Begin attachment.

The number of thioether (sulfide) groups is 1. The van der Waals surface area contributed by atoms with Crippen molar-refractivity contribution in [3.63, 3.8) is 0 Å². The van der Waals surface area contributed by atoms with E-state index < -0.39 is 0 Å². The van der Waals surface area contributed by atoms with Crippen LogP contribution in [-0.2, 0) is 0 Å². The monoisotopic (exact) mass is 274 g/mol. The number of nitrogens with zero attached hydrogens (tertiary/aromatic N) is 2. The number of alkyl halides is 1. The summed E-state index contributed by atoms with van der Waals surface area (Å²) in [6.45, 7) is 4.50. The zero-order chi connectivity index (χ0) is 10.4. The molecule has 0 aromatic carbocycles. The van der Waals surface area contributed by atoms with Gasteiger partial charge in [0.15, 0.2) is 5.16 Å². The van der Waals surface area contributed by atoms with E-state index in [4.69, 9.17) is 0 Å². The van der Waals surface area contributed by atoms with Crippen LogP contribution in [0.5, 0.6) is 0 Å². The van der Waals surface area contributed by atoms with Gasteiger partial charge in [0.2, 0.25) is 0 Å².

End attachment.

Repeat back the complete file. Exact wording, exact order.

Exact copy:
The number of thioether (sulfide) groups is 1. The van der Waals surface area contributed by atoms with Crippen molar-refractivity contribution in [3.63, 3.8) is 0 Å². The van der Waals surface area contributed by atoms with E-state index < -0.39 is 0 Å². The van der Waals surface area contributed by atoms with Crippen LogP contribution in [-0.2, 0) is 0 Å². The monoisotopic (exact) mass is 274 g/mol. The number of nitrogens with zero attached hydrogens (tertiary/aromatic N) is 2. The number of alkyl halides is 1. The summed E-state index contributed by atoms with van der Waals surface area (Å²) in [6.45, 7) is 4.50. The zero-order chi connectivity index (χ0) is 10.4. The molecule has 0 aromatic carbocycles. The van der Waals surface area contributed by atoms with Gasteiger partial charge in [0.15, 0.2) is 5.16 Å². The van der Waals surface area contributed by atoms with E-state index in [4.69, 9.17) is 0 Å². The van der Waals surface area contributed by atoms with Crippen LogP contribution in [0.5, 0.6) is 0 Å². The van der Waals surface area contributed by atoms with Gasteiger partial charge in [0.2, 0.25) is 0 Å².